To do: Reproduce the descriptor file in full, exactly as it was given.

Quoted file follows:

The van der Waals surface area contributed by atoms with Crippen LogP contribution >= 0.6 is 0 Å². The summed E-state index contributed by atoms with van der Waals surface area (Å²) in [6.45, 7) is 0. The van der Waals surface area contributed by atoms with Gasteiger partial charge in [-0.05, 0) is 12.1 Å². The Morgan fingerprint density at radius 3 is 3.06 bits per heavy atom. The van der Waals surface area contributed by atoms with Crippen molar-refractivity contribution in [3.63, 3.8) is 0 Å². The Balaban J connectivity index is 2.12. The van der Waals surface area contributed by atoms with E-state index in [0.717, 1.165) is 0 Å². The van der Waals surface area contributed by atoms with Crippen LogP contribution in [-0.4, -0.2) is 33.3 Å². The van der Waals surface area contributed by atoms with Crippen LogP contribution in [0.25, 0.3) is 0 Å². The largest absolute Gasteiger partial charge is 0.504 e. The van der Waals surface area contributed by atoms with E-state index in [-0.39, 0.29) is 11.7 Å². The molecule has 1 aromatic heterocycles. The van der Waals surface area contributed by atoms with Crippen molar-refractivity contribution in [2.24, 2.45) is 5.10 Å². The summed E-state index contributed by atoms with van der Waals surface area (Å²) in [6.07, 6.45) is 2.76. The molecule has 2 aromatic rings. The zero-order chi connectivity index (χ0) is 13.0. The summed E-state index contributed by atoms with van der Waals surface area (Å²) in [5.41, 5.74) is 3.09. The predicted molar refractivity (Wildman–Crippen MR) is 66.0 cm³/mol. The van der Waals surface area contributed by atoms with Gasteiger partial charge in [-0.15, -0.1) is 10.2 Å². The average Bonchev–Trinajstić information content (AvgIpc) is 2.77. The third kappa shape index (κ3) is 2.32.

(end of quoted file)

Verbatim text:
The van der Waals surface area contributed by atoms with Crippen LogP contribution >= 0.6 is 0 Å². The summed E-state index contributed by atoms with van der Waals surface area (Å²) in [6.45, 7) is 0. The van der Waals surface area contributed by atoms with Gasteiger partial charge in [-0.05, 0) is 12.1 Å². The Morgan fingerprint density at radius 3 is 3.06 bits per heavy atom. The van der Waals surface area contributed by atoms with Crippen molar-refractivity contribution in [3.63, 3.8) is 0 Å². The Balaban J connectivity index is 2.12. The van der Waals surface area contributed by atoms with E-state index in [0.717, 1.165) is 0 Å². The van der Waals surface area contributed by atoms with Crippen LogP contribution in [-0.4, -0.2) is 33.3 Å². The van der Waals surface area contributed by atoms with Crippen LogP contribution in [0.25, 0.3) is 0 Å². The largest absolute Gasteiger partial charge is 0.504 e. The van der Waals surface area contributed by atoms with E-state index in [-0.39, 0.29) is 11.7 Å². The molecule has 1 aromatic heterocycles. The van der Waals surface area contributed by atoms with Crippen molar-refractivity contribution in [2.24, 2.45) is 5.10 Å². The summed E-state index contributed by atoms with van der Waals surface area (Å²) in [6.07, 6.45) is 2.76. The molecule has 2 aromatic rings. The zero-order chi connectivity index (χ0) is 13.0. The summed E-state index contributed by atoms with van der Waals surface area (Å²) in [5.41, 5.74) is 3.09. The predicted molar refractivity (Wildman–Crippen MR) is 66.0 cm³/mol. The van der Waals surface area contributed by atoms with Gasteiger partial charge in [-0.15, -0.1) is 10.2 Å². The average Bonchev–Trinajstić information content (AvgIpc) is 2.77. The third kappa shape index (κ3) is 2.32.